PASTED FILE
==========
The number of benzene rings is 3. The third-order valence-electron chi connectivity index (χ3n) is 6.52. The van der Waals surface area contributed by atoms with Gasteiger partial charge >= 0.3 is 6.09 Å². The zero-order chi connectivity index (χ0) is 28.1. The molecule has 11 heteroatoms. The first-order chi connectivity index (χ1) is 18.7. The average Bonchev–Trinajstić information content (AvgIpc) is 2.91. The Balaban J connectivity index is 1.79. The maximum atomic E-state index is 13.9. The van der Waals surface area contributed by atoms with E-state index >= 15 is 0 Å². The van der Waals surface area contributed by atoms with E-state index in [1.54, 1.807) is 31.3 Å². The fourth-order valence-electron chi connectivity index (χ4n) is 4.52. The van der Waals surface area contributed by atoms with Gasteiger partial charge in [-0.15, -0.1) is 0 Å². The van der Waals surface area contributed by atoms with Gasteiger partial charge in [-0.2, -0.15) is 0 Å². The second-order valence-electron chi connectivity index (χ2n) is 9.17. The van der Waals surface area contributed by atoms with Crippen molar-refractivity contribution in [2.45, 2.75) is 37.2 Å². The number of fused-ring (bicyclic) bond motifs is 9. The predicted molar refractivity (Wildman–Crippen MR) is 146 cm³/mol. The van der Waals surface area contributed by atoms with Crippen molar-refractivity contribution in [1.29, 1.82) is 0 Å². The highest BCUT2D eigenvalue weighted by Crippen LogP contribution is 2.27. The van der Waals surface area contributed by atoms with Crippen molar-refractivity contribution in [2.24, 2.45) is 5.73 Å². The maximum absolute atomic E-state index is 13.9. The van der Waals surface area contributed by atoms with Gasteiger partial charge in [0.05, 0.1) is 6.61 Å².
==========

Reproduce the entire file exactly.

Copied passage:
The number of benzene rings is 3. The third-order valence-electron chi connectivity index (χ3n) is 6.52. The van der Waals surface area contributed by atoms with Gasteiger partial charge >= 0.3 is 6.09 Å². The zero-order chi connectivity index (χ0) is 28.1. The molecule has 11 heteroatoms. The first-order chi connectivity index (χ1) is 18.7. The average Bonchev–Trinajstić information content (AvgIpc) is 2.91. The Balaban J connectivity index is 1.79. The maximum atomic E-state index is 13.9. The van der Waals surface area contributed by atoms with E-state index >= 15 is 0 Å². The van der Waals surface area contributed by atoms with E-state index in [1.54, 1.807) is 31.3 Å². The fourth-order valence-electron chi connectivity index (χ4n) is 4.52. The van der Waals surface area contributed by atoms with Gasteiger partial charge in [-0.15, -0.1) is 0 Å². The van der Waals surface area contributed by atoms with Gasteiger partial charge in [-0.2, -0.15) is 0 Å². The second-order valence-electron chi connectivity index (χ2n) is 9.17. The van der Waals surface area contributed by atoms with Crippen molar-refractivity contribution in [2.45, 2.75) is 37.2 Å². The number of fused-ring (bicyclic) bond motifs is 9. The predicted molar refractivity (Wildman–Crippen MR) is 146 cm³/mol. The van der Waals surface area contributed by atoms with Crippen molar-refractivity contribution in [1.29, 1.82) is 0 Å². The highest BCUT2D eigenvalue weighted by Crippen LogP contribution is 2.27. The van der Waals surface area contributed by atoms with Crippen molar-refractivity contribution in [2.24, 2.45) is 5.73 Å². The maximum absolute atomic E-state index is 13.9. The van der Waals surface area contributed by atoms with Gasteiger partial charge in [0.05, 0.1) is 6.61 Å².